- © 2017 Cushman Foundation for Foraminiferal Research
On December 20, 2015, Neil E. Tibert, Ph.D., passed away after a short battle with sarcoma, a soft-tissue cancer; he was 49. We had just visited with Neil at the GSA annual meeting in Baltimore in early November, and he looked fit as a fiddle (photo above right). Life took a cruel turn, and we have lost a good soul and a talented micropaleontologist and educator.
Neil grew up on Long Island, Nova Scotia, along the southeastern shores of the Bay of Fundy, where he met and wed his loving wife Lisa. It was in these coastal waters that Neil developed his passion for the sea, but it was working with David Scott and Martin Gibling at Dalhousie University in Halifax where he learned to be a geologist and a micropaleontologist on his way to earning BS (1994) and MS (1996) degrees. Neil published three important papers on Late Paleozoic coal-bearing and marginal marine facies based on ostracods and agglutinated foraminifera.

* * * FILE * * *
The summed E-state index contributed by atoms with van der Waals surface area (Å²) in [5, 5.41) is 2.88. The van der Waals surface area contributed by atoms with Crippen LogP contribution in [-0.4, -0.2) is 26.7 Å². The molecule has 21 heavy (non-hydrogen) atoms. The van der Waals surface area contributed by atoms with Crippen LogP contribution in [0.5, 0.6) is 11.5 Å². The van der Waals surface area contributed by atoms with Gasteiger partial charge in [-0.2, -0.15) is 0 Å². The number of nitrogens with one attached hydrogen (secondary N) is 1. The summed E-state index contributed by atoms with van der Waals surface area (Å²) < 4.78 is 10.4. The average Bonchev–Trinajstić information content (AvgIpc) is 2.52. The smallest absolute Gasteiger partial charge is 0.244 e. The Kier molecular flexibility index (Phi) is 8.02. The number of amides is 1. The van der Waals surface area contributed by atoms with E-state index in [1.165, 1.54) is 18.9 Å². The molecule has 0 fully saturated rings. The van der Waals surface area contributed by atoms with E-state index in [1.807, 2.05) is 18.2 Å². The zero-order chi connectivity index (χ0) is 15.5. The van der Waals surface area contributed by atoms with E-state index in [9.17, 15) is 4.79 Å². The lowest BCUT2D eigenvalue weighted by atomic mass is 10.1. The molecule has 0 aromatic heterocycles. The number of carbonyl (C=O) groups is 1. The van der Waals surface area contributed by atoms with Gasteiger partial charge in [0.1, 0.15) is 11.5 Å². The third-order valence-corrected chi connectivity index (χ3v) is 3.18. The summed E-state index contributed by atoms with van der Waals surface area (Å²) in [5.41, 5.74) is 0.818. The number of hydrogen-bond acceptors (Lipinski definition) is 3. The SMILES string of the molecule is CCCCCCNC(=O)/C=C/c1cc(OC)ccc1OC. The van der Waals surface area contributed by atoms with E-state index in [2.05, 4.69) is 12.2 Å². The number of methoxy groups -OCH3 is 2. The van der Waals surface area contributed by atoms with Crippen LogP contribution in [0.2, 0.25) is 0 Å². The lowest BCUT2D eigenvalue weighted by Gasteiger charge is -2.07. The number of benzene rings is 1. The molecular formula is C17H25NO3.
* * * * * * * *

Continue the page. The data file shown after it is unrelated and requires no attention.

In 1996, Neil moved his family to western Massachusetts so that he could pursue his Ph.D. at the University of Massachusetts-Amherst, which he completed in 2002. He then moved to a tenure-track position at the University of Mary Washington (UMW) in Fredericksburg, Virginia, in 2003, where he was an Associate Professor in the Department of Earth and Environmental Sciences at the time of his passing.
Neil was a field geologist and a darn good one. Whether taking sediment cores, digging in the mud, or chopping through mudrocks and shale, Neil loved being in the field or on the water. His doctoral research focused on Upper Cretaceous marginal marine depositional systems of the Western Interior Seaway. Neil and RML collected many stratigraphic sections across the Colorado Plateau, particularly in southern Utah, with RML serving as Neil’s field assistant. He published …